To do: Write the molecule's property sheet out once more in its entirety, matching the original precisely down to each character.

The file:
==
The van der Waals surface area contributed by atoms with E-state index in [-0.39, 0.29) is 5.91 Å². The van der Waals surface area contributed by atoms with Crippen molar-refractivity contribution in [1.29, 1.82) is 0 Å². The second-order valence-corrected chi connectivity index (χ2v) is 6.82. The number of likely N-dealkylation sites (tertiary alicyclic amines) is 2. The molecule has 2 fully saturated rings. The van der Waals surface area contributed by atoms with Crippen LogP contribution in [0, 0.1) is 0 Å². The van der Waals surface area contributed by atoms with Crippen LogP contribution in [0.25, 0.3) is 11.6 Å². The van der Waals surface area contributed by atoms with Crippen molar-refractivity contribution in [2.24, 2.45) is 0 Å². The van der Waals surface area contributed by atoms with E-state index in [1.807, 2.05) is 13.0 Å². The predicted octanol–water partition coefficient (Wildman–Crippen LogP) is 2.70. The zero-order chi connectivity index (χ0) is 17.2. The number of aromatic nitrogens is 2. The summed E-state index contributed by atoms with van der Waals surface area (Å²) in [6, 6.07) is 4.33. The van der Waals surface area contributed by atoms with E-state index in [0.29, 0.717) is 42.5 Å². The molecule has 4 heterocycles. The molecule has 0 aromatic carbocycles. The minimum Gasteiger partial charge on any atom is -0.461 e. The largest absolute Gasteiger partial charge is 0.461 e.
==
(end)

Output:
The van der Waals surface area contributed by atoms with E-state index in [-0.39, 0.29) is 5.91 Å². The van der Waals surface area contributed by atoms with Crippen molar-refractivity contribution in [1.29, 1.82) is 0 Å². The second-order valence-corrected chi connectivity index (χ2v) is 6.82. The number of likely N-dealkylation sites (tertiary alicyclic amines) is 2. The molecule has 2 fully saturated rings. The van der Waals surface area contributed by atoms with Crippen LogP contribution in [0, 0.1) is 0 Å². The van der Waals surface area contributed by atoms with Crippen LogP contribution in [0.25, 0.3) is 11.6 Å². The van der Waals surface area contributed by atoms with Crippen molar-refractivity contribution in [2.24, 2.45) is 0 Å². The van der Waals surface area contributed by atoms with E-state index in [1.807, 2.05) is 13.0 Å². The predicted octanol–water partition coefficient (Wildman–Crippen LogP) is 2.70. The zero-order chi connectivity index (χ0) is 17.2. The number of aromatic nitrogens is 2. The summed E-state index contributed by atoms with van der Waals surface area (Å²) in [6, 6.07) is 4.33. The van der Waals surface area contributed by atoms with E-state index in [0.29, 0.717) is 42.5 Å². The molecule has 4 heterocycles. The molecule has 0 aromatic carbocycles. The minimum Gasteiger partial charge on any atom is -0.461 e. The largest absolute Gasteiger partial charge is 0.461 e.